First Look: Poco Pomodoro
Handmade pastas and more for low prices in East AtlantaMonday September 28, 2015 04:00 am EDT
Poco Pomodoro is all about family. On most nights, chef and co-owner Phillip Carney can be found inside Poco's East Atlanta restaurant ringing up customers, answering calls, making deliveries, and assisting with cooking. Behind the counter, his son or daughter prepares a small menu of modest, Italian-American comfort food based on family recipes that go back generations.
Both Carney and his partner and co-founder, Mark Manganello, have Italian roots, and the menu is a melting pot of their families' recipes. Carney's side of the family is known for its sauces, while Manganello's has mastered the art of pasta. Poco offers hot sandwiches, soups, and salads, but the pasta is the star. Up and running since January, Poco Pomodoro initially operated out of Quynh Trinh's banh mi shop We Suki Suki at dinnertime. The delivery and take-out business began as a nightly pop-up of sorts, offering its Italian menu from just 5-9 p.m., Tuesday through Friday. The concept was small and unpublicized, but it soon gained a loyal following through social media and word-of-mouth. Most nights, Carney sold out of all the food he could squeeze into the shop's mini refrigerator.
With so much demand and so little square footage, Poco Pomodoro expanded into the former Urban Cannibals space next door earlier this month, into Trinh's recently launched Global Grub Collective food hall. The expansion has added six more tables for dining and lunch service. A recent midday visit revealed that Poco Pomodoro's friendly staff is still working out some service kinks. The concept is quick-serve take-out, but if you plan on visiting for lunch any time soon, make sure you allot at least 40 minutes.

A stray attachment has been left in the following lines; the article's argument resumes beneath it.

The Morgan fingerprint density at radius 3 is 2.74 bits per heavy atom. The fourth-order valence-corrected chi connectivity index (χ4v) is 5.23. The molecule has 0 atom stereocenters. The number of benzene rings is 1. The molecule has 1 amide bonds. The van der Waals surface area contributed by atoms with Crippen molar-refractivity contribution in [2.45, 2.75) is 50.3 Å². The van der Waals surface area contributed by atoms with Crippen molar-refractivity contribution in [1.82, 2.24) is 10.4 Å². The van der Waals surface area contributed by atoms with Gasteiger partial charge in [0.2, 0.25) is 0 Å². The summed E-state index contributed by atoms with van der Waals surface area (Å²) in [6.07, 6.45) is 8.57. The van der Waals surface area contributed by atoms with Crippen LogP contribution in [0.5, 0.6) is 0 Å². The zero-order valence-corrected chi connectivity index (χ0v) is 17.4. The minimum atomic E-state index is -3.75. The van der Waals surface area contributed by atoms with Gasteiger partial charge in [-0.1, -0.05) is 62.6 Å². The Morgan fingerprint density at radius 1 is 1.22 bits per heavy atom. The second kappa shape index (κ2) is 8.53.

Inside, the former Urban Cannibals space has been transformed. A line of fire-engine-red picnic tables replaces what used to be shelves filled with locally-made goods for sale. A peaceful-looking blossom tree mural covers one wall. Poco Pomodoro occupies the counter and kitchen space furthest from the entrance. Cake Hag has set up adjacent to that. Near the entrance, a new bakery, Flora and Flour, has carved out its own little nook.
A heaping plate of delightfully twirlable house-made fettuccine ($8) is enough food for two people. Choose between the bright and flavorful roasted basil marinara or fresh pesto. An order of pasta comes with a slice of garlic bread and a side salad of mixed field greens drizzled in house-made balsamic vinaigrette. Other mainstays such as lasagna ($10) made with mozzarella, provolone, and ricotta cheeses, and a filling that changes daily, anchor Poco Pomodoro's menu. Last week, there was a sausage and pepper lasagna and another made with spinach and mushrooms. Fresh ravioli ($9.50), also made with an array of fillings that change frequently, is on the core menu. Last week featured two varieties: a three cheese and a mushroom and chicken ravioli.
The heart and soul of this restaurant, however, are improvisation and adaptability.
Carney shares the daily specials on the restaurant's Facebook page each afternoon and the phone calls begin almost immediately. A recent spicy Italian panini — basically, according to the counterperson, a melty, crunchy grilled cheese stuffed with prosciutto and capicola — was on point. Regular customers keep an eye out and call in deliveries for their favorites or intriguing new additions such as the tuna nicoise salad ($6) or the quinoa tabouli with parsley, mint, tomato, and cucumber ($7, add chicken for $3). Carney is not afraid to borrow inspiration from disciplines outside of Italian cuisine. One day, a thin curried butternut squash was sweetened with coconut milk. Earlier this month there was a Cuban sandwich with ham, roast chicken, Swiss cheese, pickles, and mustard on the specials board.
Additional reporting by Stephanie Dazey.